Witness Testimony of Dawn McCool, North Liberty, IN (Spouse of a Indiana National Guard Member)
Thank you Subcommittee Chairwoman Herseth-Sandlin, Congressman Donnelly, and all other members of the committee. I appreciate the opportunity to share my experiences as a spouse of a National Guard member in regard to the transition experience for myself and my family. My name is Dawn McCool and my husband Jim was with F Company, 151st Infantry (Light Anti-Tank) in Afghanistan. This deployment resulted in Jim being gone from May 2003 to July 2005. We have three children, now ages 18, 16, and 12. At the time of Jim’s deployment, they were 14, 12, and 8.
The main source of assistance for the family of deployed members of the guard is the family readiness group, commonly called a FRG. I first became involved in the family readiness group on May 4, 2004, the day my husband left from South Bend for Camp Atterbury. The wives were standing in a group when Laura Williams, who was in charge of the FRG, told us about the meetings on the third Monday of each month. I went to the first meeting and she asked if I would be the secretary and treasurer and whatever else needed. The community created from the FRG resulted in me meeting one of my best friends. We still talk and get together today, more than four years later. Unfortunately with our FRG getting started in 2004 things did not go smoothly. The level of involvement with a lot of the other moms, wives, girlfriends and extended families was low. We tried to involve the spouses and families but it was difficult because of the intense emotions involved after a loved one first deploys.
The core of the family readiness group was comprised of only three people. The money was not there; however we tried to make up for it with effort. We were in touch with Col. Warrick and held a pretty successful family day at Culver Military Academy with soldiers that had previously deployed, spouses, girlfriends, and families. This event was probably the primary success of the FRG during the deployment.
Overall, though, my experience with the FRG did not result in the level of support I had hoped for during what was a very tough experience when Jim was gone. We were supposed to be each others’ support system but it frequently did not happen that way. There were two ladies that I could talk to, and they were great. But we felt walked on because no matter what we did or tried to do, we could not count on participation. One example is a large outing we organized at the zoo. We got a call list of all the soldiers’ spouses or families and contacted all of them for a large outing to the zoo. We received a lot of “yes” responses but the turnout was terrible turnout. After pouring in a lot of work and spending the money to put on the program, the involvement was not there.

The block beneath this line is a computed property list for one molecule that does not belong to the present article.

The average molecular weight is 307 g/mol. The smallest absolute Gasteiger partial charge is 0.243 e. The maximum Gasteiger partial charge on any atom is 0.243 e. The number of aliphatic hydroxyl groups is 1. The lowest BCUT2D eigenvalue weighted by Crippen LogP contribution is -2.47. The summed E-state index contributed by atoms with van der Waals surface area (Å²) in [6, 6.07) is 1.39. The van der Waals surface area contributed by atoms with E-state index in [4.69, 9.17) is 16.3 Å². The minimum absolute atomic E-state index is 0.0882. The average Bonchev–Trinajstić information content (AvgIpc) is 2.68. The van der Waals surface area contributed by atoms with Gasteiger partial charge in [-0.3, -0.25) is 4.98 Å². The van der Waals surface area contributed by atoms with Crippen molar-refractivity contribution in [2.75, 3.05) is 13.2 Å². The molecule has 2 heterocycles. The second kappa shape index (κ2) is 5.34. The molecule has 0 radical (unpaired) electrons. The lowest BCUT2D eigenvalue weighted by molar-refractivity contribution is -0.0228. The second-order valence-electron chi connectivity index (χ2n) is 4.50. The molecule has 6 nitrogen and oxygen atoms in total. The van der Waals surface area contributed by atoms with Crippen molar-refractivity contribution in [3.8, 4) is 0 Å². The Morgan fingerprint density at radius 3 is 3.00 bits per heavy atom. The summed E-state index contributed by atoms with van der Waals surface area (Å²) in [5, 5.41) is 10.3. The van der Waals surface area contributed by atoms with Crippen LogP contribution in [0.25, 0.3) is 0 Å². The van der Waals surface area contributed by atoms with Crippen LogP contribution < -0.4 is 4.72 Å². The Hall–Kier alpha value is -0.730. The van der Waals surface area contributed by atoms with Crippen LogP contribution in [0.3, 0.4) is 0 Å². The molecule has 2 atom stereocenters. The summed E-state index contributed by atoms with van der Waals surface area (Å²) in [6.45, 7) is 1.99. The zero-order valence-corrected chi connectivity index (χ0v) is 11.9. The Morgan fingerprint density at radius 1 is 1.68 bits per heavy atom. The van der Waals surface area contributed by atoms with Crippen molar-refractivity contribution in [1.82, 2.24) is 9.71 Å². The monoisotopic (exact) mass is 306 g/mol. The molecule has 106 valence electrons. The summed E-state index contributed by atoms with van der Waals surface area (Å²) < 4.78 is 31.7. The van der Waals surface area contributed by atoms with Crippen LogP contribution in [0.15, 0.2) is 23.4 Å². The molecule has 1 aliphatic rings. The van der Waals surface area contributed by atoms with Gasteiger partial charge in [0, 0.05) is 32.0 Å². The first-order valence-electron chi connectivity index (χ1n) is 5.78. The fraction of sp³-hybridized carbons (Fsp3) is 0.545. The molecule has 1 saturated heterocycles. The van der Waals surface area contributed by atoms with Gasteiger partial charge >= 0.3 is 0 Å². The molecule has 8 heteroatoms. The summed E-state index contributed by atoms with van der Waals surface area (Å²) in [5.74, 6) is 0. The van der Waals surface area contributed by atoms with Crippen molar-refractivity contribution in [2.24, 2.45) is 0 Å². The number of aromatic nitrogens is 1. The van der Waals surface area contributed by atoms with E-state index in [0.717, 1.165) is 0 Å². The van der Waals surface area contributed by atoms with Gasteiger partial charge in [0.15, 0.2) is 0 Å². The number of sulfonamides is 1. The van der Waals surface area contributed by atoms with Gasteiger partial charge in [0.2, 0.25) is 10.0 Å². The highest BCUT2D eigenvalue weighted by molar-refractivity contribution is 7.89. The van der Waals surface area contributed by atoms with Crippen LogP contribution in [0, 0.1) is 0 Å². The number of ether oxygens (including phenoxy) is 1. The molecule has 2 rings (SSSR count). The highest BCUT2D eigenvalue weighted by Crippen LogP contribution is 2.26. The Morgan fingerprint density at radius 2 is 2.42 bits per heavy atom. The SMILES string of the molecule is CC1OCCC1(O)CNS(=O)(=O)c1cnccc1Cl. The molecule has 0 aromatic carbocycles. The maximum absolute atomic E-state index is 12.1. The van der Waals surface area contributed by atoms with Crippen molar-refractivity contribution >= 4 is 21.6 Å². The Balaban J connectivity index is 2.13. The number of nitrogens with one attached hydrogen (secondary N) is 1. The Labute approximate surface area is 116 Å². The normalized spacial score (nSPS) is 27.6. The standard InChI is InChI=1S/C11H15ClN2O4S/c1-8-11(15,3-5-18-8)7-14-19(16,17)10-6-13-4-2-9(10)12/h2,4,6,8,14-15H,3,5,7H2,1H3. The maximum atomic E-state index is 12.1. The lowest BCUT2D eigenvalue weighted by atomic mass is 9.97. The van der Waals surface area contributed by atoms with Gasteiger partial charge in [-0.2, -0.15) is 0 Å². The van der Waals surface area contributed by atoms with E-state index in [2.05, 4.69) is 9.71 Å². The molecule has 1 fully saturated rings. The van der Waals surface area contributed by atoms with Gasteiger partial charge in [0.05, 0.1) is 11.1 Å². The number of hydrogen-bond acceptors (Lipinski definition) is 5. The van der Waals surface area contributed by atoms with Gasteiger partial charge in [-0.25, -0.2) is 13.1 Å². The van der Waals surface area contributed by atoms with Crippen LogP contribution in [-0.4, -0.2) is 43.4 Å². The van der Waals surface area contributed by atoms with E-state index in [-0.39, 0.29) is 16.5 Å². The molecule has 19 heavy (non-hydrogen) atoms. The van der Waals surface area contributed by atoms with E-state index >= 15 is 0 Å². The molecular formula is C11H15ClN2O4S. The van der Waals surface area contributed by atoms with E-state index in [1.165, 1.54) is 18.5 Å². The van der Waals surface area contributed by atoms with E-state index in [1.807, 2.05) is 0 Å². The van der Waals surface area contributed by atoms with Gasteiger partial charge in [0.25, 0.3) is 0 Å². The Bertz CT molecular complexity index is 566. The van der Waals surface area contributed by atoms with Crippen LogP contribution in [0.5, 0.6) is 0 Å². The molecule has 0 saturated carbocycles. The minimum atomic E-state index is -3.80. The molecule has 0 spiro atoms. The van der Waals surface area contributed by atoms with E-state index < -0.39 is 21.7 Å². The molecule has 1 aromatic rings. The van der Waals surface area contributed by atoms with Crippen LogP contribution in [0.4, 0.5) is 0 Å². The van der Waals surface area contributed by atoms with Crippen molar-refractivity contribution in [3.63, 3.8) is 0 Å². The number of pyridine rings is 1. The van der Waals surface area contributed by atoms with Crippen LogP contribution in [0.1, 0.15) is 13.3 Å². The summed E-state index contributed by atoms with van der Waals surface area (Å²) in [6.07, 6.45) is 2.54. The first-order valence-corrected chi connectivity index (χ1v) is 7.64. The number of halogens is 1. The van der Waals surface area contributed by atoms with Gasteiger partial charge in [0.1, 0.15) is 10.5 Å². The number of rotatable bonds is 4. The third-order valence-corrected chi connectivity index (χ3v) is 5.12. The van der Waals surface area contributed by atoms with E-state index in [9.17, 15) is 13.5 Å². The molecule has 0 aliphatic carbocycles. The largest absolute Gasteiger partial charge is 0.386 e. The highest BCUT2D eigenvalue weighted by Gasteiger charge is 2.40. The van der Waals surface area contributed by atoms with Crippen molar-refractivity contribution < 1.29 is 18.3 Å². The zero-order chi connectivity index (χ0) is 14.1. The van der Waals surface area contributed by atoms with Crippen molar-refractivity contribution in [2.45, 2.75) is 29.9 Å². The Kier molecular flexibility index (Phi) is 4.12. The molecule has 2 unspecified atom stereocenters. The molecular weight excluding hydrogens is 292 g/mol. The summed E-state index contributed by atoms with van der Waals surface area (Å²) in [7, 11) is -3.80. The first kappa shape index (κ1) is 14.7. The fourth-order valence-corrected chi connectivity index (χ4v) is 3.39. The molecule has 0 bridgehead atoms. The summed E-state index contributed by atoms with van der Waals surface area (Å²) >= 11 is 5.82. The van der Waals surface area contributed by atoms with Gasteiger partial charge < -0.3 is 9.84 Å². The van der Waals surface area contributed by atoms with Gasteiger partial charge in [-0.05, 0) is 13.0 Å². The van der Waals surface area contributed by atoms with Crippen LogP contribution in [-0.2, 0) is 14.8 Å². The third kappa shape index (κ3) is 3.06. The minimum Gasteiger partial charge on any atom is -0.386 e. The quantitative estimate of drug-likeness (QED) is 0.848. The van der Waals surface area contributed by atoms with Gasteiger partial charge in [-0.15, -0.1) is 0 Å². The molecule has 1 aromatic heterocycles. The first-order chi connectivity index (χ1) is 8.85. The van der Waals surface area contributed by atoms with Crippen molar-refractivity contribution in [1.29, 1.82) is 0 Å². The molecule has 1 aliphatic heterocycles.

In general, that symbolized the difficulty of involvement with the other spouses and families. We let them know that if they needed anything, they could call my number or Laura’s number. My phone was constantly ringing. Everyone seemed like they wanted to be involved, but no one would put forth the effort to actually do anything. By the time the soldiers returned, the FRG had pretty much fallen apart. There was not enough organization to get the word out to the spouses and families. When F Company deployed again last year, I was asked to lead the FRG, but I still had negative feelings from all the difficulties that arose during the first deployment and turned it down.
One resource that was provided on a broader scale to promote the success of the FRGs was a conference at Stout Field in Indianapolis that I attended. There was a binder with information on making the family readiness groups stronger from the conference. It was clear that most of the successes came from increased involvement, but given that there were only three of us and we were struggling with involvement in the first place, it was not clear how to drive that. The conference also did not mention at all the transition back home for the soldiers, which would have been helpful.